Antoine Dow was working at his barbershop in Druid Heights two years ago when a woman came in and asked if he knew how to correctly put his baby down to sleep.
Turns out he didn't. He had laid his first son on his stomach, and planned to do the same with his second son, who had recently been born prematurely and would arrive home from the hospital any day.
"No! That is not correct!" he remembers the woman saying emphatically before pulling out a video showing the proper technique: baby alone, on its back, in a crib.
Grass-roots efforts like this are what have helped drive down the state's infant mortality rate to a record low for the third year in a row, state officials said Wednesday.
Maryland's infant mortality rate last year was 6.3 per 1,000 live births, down 6 percent from 2011. The rate dropped 21 percent between 2008 and 2012, reflecting 368 fewer babies losing their lives prematurely during those four years.
The state's national rankings have also improved. Maryland ranked 41st in 2009 and 29th in 2010, the latest national numbers available.
"We have moved down the dubious rankings of infant mortality," said Gov. Martin O'Malley as he joined Health Secretary Dr. Joshua M. Sharfstein at Baltimore Medical System's Highlandtown Healthy Living Center to announce the improvements.
When O'Malley first came into office, his administration set a goal of reducing Maryland's infant mortality rate 10 percent by 2012. That goal was quickly reached, so a new one was set to reduce the rate by an additional 10 percent by 2017.
Programs to teach safe sleeping practices for babies, educate fathers and get mothers both prenatal and general health care all have contributed to the decline, O'Malley said. Health officials said they also organized parenting classes and initiatives to reduce smoking and maintain proper weight during pregnancy.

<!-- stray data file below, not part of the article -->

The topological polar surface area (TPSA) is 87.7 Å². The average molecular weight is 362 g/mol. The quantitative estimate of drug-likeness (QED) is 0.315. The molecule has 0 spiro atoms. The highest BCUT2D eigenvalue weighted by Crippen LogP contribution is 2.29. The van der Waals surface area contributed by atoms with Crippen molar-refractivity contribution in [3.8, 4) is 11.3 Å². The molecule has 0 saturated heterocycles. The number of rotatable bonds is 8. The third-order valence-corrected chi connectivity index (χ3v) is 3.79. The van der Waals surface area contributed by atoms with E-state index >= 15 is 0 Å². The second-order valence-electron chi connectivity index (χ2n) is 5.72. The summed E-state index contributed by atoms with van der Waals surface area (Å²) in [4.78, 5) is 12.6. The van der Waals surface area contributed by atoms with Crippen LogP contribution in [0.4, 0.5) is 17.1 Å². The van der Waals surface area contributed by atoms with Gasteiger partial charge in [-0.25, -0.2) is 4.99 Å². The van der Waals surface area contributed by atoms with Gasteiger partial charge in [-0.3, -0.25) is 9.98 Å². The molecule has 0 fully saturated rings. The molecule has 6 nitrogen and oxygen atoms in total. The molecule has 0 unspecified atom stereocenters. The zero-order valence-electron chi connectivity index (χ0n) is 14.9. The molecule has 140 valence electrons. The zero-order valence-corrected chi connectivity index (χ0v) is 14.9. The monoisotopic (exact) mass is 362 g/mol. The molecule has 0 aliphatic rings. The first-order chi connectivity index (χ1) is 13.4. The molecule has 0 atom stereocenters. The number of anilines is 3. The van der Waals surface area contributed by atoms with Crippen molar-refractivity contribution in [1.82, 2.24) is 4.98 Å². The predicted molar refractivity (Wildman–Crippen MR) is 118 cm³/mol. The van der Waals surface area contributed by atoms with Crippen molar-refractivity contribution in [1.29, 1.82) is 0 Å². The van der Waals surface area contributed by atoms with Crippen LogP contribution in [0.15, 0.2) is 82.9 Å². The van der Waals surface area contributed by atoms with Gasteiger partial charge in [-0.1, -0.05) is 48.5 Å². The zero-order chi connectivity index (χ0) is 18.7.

Some of the most successful efforts have been at the neighborhood level. Using mapping techniques, advocates such as those at Baltimore Medical System targeted areas where pregnant women may not be receiving adequate health care. Outreach workers then canvass those neighborhoods, looking for pregnant women or asking neighbors if they know of pregnant women who may need health care.
Stacey Stephens, director of B'More for Healthy Babies' Upton and Druid Heights program, was the outreach worker who showed up at Dow's barbershop that day. She said both moms and dads often are surprised to find they are doing things that put their babies in danger.
"A lot of unsafe sleep happens when dads have the baby," she said.
B'More for Healthy Babies now has a program designed to reach dads through barbershops. Dow regularly shows the video that educated him about how a baby should sleep at his shop, and he stars in the most recent video. He said he is grateful for Stephens' intervention.
"He was a preemie, and I was laying him down wrong and just risking his life," Dow said about his son. " I really consider myself lucky, and I'm glad she came to my shop."
Much of the 2012 improvement is attributable to a decline in the mortality rate among African-American babies, which dropped by 14 percent, to 10.3 per 1,000 live births statewide.
The infant mortality rate in Baltimore in 2012 was 9.7, down from 10.5 the year before. The city's African-American infant mortality rate fell to 12.6 in 2012 from 14.5 in 2011.
Infant mortality rates can fluctuate from year to year, but state officials said it is encouraging that the declines have remained steady over an extended period in Maryland.
"If you look at what has gone on in the last several years — a sustained decline — it is really good news to see," Sharfstein said.
Health reform should help to further reduce baby deaths, O'Malley and Sharfstein said. The hope is that as more people get insurance the population will become healthier. Women with diabetes, high blood pressure and other preventable diseases face higher risk pregnancies.
State officials said work remains to be done. The Eastern Shore, for instance, is dealing with a disproportionately high rate of infant mortality.
O'Malley pointed to several statistics, including having the highest number of Ph.D.s and being ranked as a top state for innovation and entrepreneurship, that give Maryland bragging rights.
"Despite these accomplishments, every year we still lose far too many babies to infant death," he said.
Maryland: 493 in 2011, 458 in 2012
Baltimore metro area: 220 in 2011, 220 in 2012
Source: Vital Statistics Administration